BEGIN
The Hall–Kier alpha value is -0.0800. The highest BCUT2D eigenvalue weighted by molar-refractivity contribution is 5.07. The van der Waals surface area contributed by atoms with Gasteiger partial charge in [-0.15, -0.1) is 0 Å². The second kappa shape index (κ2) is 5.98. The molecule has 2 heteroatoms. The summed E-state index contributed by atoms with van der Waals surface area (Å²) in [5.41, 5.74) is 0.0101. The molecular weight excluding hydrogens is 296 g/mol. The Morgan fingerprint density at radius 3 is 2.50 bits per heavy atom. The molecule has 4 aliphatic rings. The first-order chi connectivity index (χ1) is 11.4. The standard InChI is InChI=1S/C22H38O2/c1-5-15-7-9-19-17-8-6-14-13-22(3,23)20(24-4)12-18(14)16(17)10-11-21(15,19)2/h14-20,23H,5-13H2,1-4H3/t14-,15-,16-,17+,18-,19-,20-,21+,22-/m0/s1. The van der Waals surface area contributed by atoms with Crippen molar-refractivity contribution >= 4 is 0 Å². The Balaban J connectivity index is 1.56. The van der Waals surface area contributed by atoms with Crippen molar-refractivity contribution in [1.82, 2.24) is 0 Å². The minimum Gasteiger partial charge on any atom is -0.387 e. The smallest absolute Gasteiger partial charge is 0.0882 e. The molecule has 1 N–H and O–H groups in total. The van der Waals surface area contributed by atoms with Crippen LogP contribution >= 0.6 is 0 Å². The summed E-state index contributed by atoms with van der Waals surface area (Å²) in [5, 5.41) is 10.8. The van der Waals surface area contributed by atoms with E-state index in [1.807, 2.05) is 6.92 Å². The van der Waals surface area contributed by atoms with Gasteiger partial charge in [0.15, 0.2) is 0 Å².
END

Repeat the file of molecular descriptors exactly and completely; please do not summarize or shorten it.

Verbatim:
The Hall–Kier alpha value is -0.0800. The highest BCUT2D eigenvalue weighted by molar-refractivity contribution is 5.07. The van der Waals surface area contributed by atoms with Gasteiger partial charge in [-0.15, -0.1) is 0 Å². The second kappa shape index (κ2) is 5.98. The molecule has 2 heteroatoms. The summed E-state index contributed by atoms with van der Waals surface area (Å²) in [5.41, 5.74) is 0.0101. The molecular weight excluding hydrogens is 296 g/mol. The Morgan fingerprint density at radius 3 is 2.50 bits per heavy atom. The molecule has 4 aliphatic rings. The first-order chi connectivity index (χ1) is 11.4. The standard InChI is InChI=1S/C22H38O2/c1-5-15-7-9-19-17-8-6-14-13-22(3,23)20(24-4)12-18(14)16(17)10-11-21(15,19)2/h14-20,23H,5-13H2,1-4H3/t14-,15-,16-,17+,18-,19-,20-,21+,22-/m0/s1. The van der Waals surface area contributed by atoms with Crippen molar-refractivity contribution >= 4 is 0 Å². The Balaban J connectivity index is 1.56. The van der Waals surface area contributed by atoms with Crippen molar-refractivity contribution in [1.82, 2.24) is 0 Å². The minimum Gasteiger partial charge on any atom is -0.387 e. The smallest absolute Gasteiger partial charge is 0.0882 e. The molecule has 1 N–H and O–H groups in total. The van der Waals surface area contributed by atoms with Crippen LogP contribution >= 0.6 is 0 Å². The summed E-state index contributed by atoms with van der Waals surface area (Å²) in [5, 5.41) is 10.8. The van der Waals surface area contributed by atoms with E-state index in [1.807, 2.05) is 6.92 Å². The van der Waals surface area contributed by atoms with Gasteiger partial charge in [0.15, 0.2) is 0 Å².